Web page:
Security Experts:

Non-Malicious Android Crypto Mining Apps Scam Users at Scale

With no bad behavior, the mobile apps are difficult to detect by automated security scans

Between March 2020 and March 2021, the value of bitcoin rose from $6,483 to $58,734 (Statista.com). The value is roughly $32,500 at the time of publishing. There's money in cryptocurrency; and where there's money, there's criminals.

Researchers at mobile security firm Lookout have identified more than 170 Android apps that target and scam users interested in cryptocurrencies. Twenty-six of these were found on the official Google Play store -- the remainder on third-party stores.

The apps are hardly sophisticated -- but scams don't need to be sophisticated, they just need to work. These work. The Lookout researchers report that the apps have scammed more than 86,000 people, and have stolen at least $350,000.

These apps cannot even be classified as 'malware' since they do nothing typified as malicious and don't contain a payload. This is the height of their sophistication. With no bad behavior, they are difficult to detect by automated scans.

The purpose is solely to steal money through legitimate payment processes. The services paid for are never, of course, delivered. "If there is any kind of media hype happening -- such as the rise in cryptocurrency values -- the bad guys are going to jump on it no matter what it is," Christoph Hebeisen, director of security intelligence research at Lookout, told SecurityWeek. "They will do that by any means possible. Here they have been innovative by going after users via an Android app."

Crypto Mining for Android - Users BewareLookout classified the apps it discovered into two families: BitScam and CloudScam. Despite technical differences, the two families use the same business model -- something Hebeisen describes as 'convergent evolution' rather than an indication of any relationship between the app authors.

The BitScam apps are put together using an app builder framework that requires no programming experience or understanding of how an app actually works. “We have seen this framework used for nefarious app development before -- such as adware," said Hebeisen;" "but again there is no malicious code included. The whole purpose of using the framework is to make use of a business operation rather than to develop malware. It is perfectly possible that this approach to scam development will increase in the future." 

However, he added, "The distinction between frameworks and SDKs is beginning to blur, and as the frameworks improve and JavaScript is included, it is possible that this basic method will be used to generate true malware in the future."

The CloudScam apps are built in Java, by someone with some coding expertise. Both app families offer (but neither deliver) crypto mining services -- a legitimate occupation that appears more attractive as the value of cryptocurrencies increases.

The apps are 'paid for', giving the criminals the bulk of their income. "Both CloudScam and BitScam also offer subscriptions and services related to crypto mining that users can pay for via the Google Play in-app billing system," note the researchers.

This area of income is diminishing, however, since it only applies to the apps purchased from Google Play; and these were rapidly removed when Lookout reported its findings. The BitScam family, however, provides an option to buy 'virtual hardware' in the cloud to increase the rate of mining. The cost ranges from $12.99 to $259.99, and can be paid either through Google Play (if available) or by transferring bitcoin and/or Ethereum to the developer's wallet.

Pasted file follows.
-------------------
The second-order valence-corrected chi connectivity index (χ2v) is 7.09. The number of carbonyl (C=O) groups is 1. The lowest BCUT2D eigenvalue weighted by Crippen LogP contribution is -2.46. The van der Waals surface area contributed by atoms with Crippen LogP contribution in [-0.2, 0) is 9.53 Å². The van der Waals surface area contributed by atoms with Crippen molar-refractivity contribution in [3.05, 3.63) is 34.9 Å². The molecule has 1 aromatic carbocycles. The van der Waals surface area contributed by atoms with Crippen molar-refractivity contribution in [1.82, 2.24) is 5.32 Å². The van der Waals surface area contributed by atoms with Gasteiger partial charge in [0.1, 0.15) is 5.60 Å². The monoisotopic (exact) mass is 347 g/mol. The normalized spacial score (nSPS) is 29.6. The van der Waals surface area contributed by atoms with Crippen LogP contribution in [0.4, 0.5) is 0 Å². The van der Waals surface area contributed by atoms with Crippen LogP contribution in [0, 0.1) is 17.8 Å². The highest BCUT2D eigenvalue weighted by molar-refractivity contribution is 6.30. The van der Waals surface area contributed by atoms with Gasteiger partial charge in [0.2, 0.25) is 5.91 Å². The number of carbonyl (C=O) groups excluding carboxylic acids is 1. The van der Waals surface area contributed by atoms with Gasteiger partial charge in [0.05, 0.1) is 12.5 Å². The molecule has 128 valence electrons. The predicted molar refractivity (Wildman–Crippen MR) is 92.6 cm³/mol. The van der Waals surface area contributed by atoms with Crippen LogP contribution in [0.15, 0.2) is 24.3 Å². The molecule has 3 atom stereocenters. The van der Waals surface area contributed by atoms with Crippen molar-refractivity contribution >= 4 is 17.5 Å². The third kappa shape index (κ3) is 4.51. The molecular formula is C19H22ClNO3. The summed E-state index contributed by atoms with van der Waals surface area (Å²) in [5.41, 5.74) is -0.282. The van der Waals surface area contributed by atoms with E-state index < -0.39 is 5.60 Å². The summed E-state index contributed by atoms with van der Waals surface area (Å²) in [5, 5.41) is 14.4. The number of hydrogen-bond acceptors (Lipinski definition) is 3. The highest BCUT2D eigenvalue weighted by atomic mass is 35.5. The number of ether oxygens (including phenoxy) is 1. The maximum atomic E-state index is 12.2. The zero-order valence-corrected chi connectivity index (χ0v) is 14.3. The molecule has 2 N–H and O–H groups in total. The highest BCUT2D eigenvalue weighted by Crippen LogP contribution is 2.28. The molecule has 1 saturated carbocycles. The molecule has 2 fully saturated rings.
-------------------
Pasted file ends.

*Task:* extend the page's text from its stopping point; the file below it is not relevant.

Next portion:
Crypto mining scams have already been discovered in PC apps -- indeed, the bravenewcoin website warns, "Crypto scams are at an all-time high, so tread carefully." The Lookout findings are the first time such scams have also been found in mobile apps.

To maintain the fiction of actual mining, and to persuade victims to pay for additional in-app upgrades for additional subscriptions and services, the mobile apps display a fictitious coin balance for the user. This is nothing more than a simple counter slowly incremented over time.

"In some of the apps analyzed," comment the researchers, "we observed this happening only while the app is running in the foreground and is often reset to zero when the mobile device is rebooted, or the app restarted." In some apps, user attempts to withdraw the fictitious balance are met with a message saying 'pending', while the counter is reset to zero; or that the balance is too small to withdraw. There is, of course, nothing to withdraw.

Some mobile security products (such as Lookout's own) can detect these scam apps. But because they contain no malicious code, nor engage in malicious activity, this is not always so. Either way, if a user's security detects the app as a scam, it is possibly already too late -- the user has already paid the criminal.

"One of the best defenses," Hebeisen told SecurityWeek, " is to check the online reviews before paying for or downloading an app. Some of these will be false, glowing, planted reviews. But if you also see a pattern of complaints saying things like 'I cannot download the balance', or 'the balance value keeps reverting to zero', then you know there is something wrong here." As always with Android apps, he adds, “It is a case of ‘buyer beware’.”

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Kevin Townsend is a Senior Contributor at SecurityWeek. He has been writing about high tech issues since before the birth of Microsoft. For the last 15 years he has specialized in information security; and has had many thousands of articles published in dozens of different magazines – from The Times and the Financial Times to current and long-gone computer magazines.